Peak: In this stage, production and prices reach the maximum level, demand is seen to fall and wages and employment rates also hit the ceiling. The demand and supply are at equilibrium.

Contraction: After the economic growth has hit its peak, it slowly begins to recede. Contraction is marked by higher interest rates, inflation, falling demand and excess supply. Contraction can be of two types - recession and depression.

Recession: This is defined as a phase when GDP declines for two consecutive quarters. If a recession continues for several years, it is termed depression. The Great Depression that began in the United States lasted for a decade, starting in 1929 and only ending during World War II in 1941.

Trough: A trough is the lowest swing or the lowest point of the contraction. In this phase, the economy hits rock bottom from where it cannot go down further. From this point onwards, the economy starts to rebound and recover. The recovery lasts till the GDP returns to a stable and steady growth rate. This marks the beginning of the new business cycle.

Phases of market cycles

Market cycles represent fluctuations or swings in stock prices over time. They have a close association with business cycles and impact investment decisions. While GDP is considered an economic barometer, stock markets are considered a measure of investor confidence in the economy. Market cycles tend to be more critical than business cycles as investor sentiments hinge on them.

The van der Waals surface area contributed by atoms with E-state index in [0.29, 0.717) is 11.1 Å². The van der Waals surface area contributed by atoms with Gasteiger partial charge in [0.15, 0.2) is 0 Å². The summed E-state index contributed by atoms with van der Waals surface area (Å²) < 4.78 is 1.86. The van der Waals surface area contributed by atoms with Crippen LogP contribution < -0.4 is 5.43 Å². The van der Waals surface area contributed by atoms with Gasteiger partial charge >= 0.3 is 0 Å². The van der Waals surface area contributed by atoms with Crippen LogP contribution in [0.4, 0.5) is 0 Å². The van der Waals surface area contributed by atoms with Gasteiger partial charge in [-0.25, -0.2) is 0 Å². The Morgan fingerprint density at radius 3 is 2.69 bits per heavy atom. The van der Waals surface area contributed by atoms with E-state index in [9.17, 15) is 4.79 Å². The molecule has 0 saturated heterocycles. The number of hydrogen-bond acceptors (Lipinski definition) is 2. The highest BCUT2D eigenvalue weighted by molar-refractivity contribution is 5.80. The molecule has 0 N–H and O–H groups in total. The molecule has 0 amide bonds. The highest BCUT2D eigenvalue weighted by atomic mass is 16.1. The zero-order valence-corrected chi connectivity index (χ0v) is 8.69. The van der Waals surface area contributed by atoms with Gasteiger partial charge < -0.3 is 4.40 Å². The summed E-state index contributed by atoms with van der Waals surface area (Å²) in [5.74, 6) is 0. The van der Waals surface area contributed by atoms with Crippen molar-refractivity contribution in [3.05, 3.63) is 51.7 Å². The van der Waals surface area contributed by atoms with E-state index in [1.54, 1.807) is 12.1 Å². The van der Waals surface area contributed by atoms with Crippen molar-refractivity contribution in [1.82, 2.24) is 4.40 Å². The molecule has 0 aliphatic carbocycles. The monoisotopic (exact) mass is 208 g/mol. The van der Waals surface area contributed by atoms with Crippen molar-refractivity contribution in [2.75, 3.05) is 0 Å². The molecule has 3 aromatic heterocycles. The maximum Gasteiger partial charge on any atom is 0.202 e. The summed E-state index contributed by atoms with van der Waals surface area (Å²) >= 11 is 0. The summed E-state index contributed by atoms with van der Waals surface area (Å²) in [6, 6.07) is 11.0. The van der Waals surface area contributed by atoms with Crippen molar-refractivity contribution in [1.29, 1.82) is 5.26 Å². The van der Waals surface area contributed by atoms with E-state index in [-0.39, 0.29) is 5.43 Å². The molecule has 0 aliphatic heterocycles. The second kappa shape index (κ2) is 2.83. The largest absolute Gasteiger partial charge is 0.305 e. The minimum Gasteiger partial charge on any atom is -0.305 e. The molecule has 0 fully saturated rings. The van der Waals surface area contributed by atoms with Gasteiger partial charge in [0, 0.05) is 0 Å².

Market cycles also have distinct phases that begin with increasing optimism leading to a bullish peak and then gradual pessimism resulting in a bear market trough. Also impacted by political and geopolitical variables, they are inevitable as well as unpredictable. Understanding market cycles can help in making decisions based on the phases. While it is impossible to pinpoint the top or bottom of a market cycle, investors can anticipate the beginning or end of the phase and make their decisions accordingly.

This is because, sometimes, the market cycles can remain detached from business cycles for few months, and the stretches can be far in excess on either side, i.e., both in rising as well as in falling markets. Finally, traders and investors must exercise risk management to survive in the markets.  For example, in 2007, when the Housing Bubble burst in the US, it was widely expected to spread across the world. Indian markets witnessed a massive rally in stocks from July to December 2007 before eventually crashing in January 2008.